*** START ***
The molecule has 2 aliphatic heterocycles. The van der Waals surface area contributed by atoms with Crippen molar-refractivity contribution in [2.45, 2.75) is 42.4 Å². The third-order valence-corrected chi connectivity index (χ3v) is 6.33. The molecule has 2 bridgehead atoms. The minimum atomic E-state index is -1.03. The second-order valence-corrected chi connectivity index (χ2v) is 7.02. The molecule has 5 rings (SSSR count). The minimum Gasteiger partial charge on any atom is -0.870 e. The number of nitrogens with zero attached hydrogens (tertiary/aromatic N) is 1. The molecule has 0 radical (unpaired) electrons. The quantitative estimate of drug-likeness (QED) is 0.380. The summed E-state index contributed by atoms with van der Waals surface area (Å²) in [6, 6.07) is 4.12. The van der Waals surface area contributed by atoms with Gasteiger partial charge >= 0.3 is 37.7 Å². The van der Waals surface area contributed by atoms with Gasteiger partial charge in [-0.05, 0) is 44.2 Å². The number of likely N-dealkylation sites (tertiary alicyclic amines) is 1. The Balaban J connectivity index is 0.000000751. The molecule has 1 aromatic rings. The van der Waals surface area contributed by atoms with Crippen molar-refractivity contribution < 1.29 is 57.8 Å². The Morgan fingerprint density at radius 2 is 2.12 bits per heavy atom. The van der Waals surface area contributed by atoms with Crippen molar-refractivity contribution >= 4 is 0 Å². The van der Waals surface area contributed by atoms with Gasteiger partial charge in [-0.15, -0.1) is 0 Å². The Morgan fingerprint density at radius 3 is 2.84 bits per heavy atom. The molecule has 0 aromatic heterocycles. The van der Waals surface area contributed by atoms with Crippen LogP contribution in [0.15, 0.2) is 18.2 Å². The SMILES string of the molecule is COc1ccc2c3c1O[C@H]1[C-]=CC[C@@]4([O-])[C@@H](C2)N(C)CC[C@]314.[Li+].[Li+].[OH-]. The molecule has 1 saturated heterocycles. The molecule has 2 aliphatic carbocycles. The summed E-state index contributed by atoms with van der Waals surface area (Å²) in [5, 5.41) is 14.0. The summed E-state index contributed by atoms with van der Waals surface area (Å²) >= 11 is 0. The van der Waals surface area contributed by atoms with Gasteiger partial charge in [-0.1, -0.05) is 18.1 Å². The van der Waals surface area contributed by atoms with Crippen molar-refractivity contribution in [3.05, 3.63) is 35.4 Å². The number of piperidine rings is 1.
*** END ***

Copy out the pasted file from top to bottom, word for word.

The molecule has 2 aliphatic heterocycles. The van der Waals surface area contributed by atoms with Crippen molar-refractivity contribution in [2.45, 2.75) is 42.4 Å². The third-order valence-corrected chi connectivity index (χ3v) is 6.33. The molecule has 2 bridgehead atoms. The minimum atomic E-state index is -1.03. The second-order valence-corrected chi connectivity index (χ2v) is 7.02. The molecule has 5 rings (SSSR count). The minimum Gasteiger partial charge on any atom is -0.870 e. The number of nitrogens with zero attached hydrogens (tertiary/aromatic N) is 1. The molecule has 0 radical (unpaired) electrons. The quantitative estimate of drug-likeness (QED) is 0.380. The summed E-state index contributed by atoms with van der Waals surface area (Å²) in [6, 6.07) is 4.12. The van der Waals surface area contributed by atoms with Gasteiger partial charge >= 0.3 is 37.7 Å². The van der Waals surface area contributed by atoms with Gasteiger partial charge in [-0.05, 0) is 44.2 Å². The number of likely N-dealkylation sites (tertiary alicyclic amines) is 1. The Balaban J connectivity index is 0.000000751. The molecule has 1 aromatic rings. The van der Waals surface area contributed by atoms with Crippen molar-refractivity contribution < 1.29 is 57.8 Å². The Morgan fingerprint density at radius 2 is 2.12 bits per heavy atom. The van der Waals surface area contributed by atoms with Crippen molar-refractivity contribution >= 4 is 0 Å². The van der Waals surface area contributed by atoms with Gasteiger partial charge in [-0.15, -0.1) is 0 Å². The Morgan fingerprint density at radius 3 is 2.84 bits per heavy atom. The molecule has 0 aromatic heterocycles. The van der Waals surface area contributed by atoms with Crippen LogP contribution in [0.15, 0.2) is 18.2 Å². The SMILES string of the molecule is COc1ccc2c3c1O[C@H]1[C-]=CC[C@@]4([O-])[C@@H](C2)N(C)CC[C@]314.[Li+].[Li+].[OH-]. The molecule has 1 saturated heterocycles. The molecule has 2 aliphatic carbocycles. The summed E-state index contributed by atoms with van der Waals surface area (Å²) in [5, 5.41) is 14.0. The summed E-state index contributed by atoms with van der Waals surface area (Å²) >= 11 is 0. The van der Waals surface area contributed by atoms with Gasteiger partial charge in [-0.1, -0.05) is 18.1 Å². The van der Waals surface area contributed by atoms with Crippen molar-refractivity contribution in [3.05, 3.63) is 35.4 Å². The number of piperidine rings is 1.